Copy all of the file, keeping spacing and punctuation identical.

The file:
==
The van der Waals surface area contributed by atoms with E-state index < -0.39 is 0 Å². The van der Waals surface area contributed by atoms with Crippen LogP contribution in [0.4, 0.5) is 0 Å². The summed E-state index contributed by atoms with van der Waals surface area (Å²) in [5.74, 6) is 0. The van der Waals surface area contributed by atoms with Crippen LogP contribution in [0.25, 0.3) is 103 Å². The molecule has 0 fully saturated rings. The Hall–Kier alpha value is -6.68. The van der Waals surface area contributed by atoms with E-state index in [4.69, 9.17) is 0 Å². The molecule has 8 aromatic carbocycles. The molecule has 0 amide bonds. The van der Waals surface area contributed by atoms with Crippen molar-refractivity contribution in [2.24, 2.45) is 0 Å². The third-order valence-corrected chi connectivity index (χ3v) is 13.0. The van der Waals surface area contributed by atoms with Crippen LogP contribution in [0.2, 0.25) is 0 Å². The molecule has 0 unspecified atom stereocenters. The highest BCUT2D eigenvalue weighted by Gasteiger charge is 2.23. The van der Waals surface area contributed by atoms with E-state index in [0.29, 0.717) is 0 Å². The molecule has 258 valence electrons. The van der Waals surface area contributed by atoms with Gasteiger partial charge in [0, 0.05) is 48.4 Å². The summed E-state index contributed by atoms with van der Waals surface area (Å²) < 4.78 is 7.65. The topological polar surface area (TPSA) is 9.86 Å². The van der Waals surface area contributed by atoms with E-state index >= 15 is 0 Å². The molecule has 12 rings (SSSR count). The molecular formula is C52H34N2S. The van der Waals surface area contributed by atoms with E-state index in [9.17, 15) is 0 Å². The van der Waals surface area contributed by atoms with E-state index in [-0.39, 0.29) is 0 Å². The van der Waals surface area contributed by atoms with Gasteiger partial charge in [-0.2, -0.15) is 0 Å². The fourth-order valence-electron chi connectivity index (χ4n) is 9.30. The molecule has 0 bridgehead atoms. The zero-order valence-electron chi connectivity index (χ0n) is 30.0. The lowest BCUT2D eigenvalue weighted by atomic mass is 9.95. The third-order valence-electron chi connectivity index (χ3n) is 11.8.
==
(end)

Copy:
The van der Waals surface area contributed by atoms with E-state index < -0.39 is 0 Å². The van der Waals surface area contributed by atoms with Crippen LogP contribution in [0.4, 0.5) is 0 Å². The summed E-state index contributed by atoms with van der Waals surface area (Å²) in [5.74, 6) is 0. The van der Waals surface area contributed by atoms with Crippen LogP contribution in [0.25, 0.3) is 103 Å². The molecule has 0 fully saturated rings. The Hall–Kier alpha value is -6.68. The van der Waals surface area contributed by atoms with E-state index in [4.69, 9.17) is 0 Å². The molecule has 8 aromatic carbocycles. The molecule has 0 amide bonds. The van der Waals surface area contributed by atoms with Crippen molar-refractivity contribution in [2.24, 2.45) is 0 Å². The third-order valence-corrected chi connectivity index (χ3v) is 13.0. The van der Waals surface area contributed by atoms with Crippen LogP contribution in [0.2, 0.25) is 0 Å². The molecule has 0 unspecified atom stereocenters. The highest BCUT2D eigenvalue weighted by Gasteiger charge is 2.23. The van der Waals surface area contributed by atoms with E-state index in [0.29, 0.717) is 0 Å². The molecule has 258 valence electrons. The van der Waals surface area contributed by atoms with Gasteiger partial charge in [0, 0.05) is 48.4 Å². The summed E-state index contributed by atoms with van der Waals surface area (Å²) < 4.78 is 7.65. The topological polar surface area (TPSA) is 9.86 Å². The van der Waals surface area contributed by atoms with E-state index >= 15 is 0 Å². The molecule has 12 rings (SSSR count). The molecular formula is C52H34N2S. The van der Waals surface area contributed by atoms with E-state index in [9.17, 15) is 0 Å². The van der Waals surface area contributed by atoms with E-state index in [-0.39, 0.29) is 0 Å². The van der Waals surface area contributed by atoms with Gasteiger partial charge in [-0.2, -0.15) is 0 Å². The fourth-order valence-electron chi connectivity index (χ4n) is 9.30. The molecule has 0 bridgehead atoms. The zero-order valence-electron chi connectivity index (χ0n) is 30.0. The lowest BCUT2D eigenvalue weighted by atomic mass is 9.95. The third-order valence-electron chi connectivity index (χ3n) is 11.8.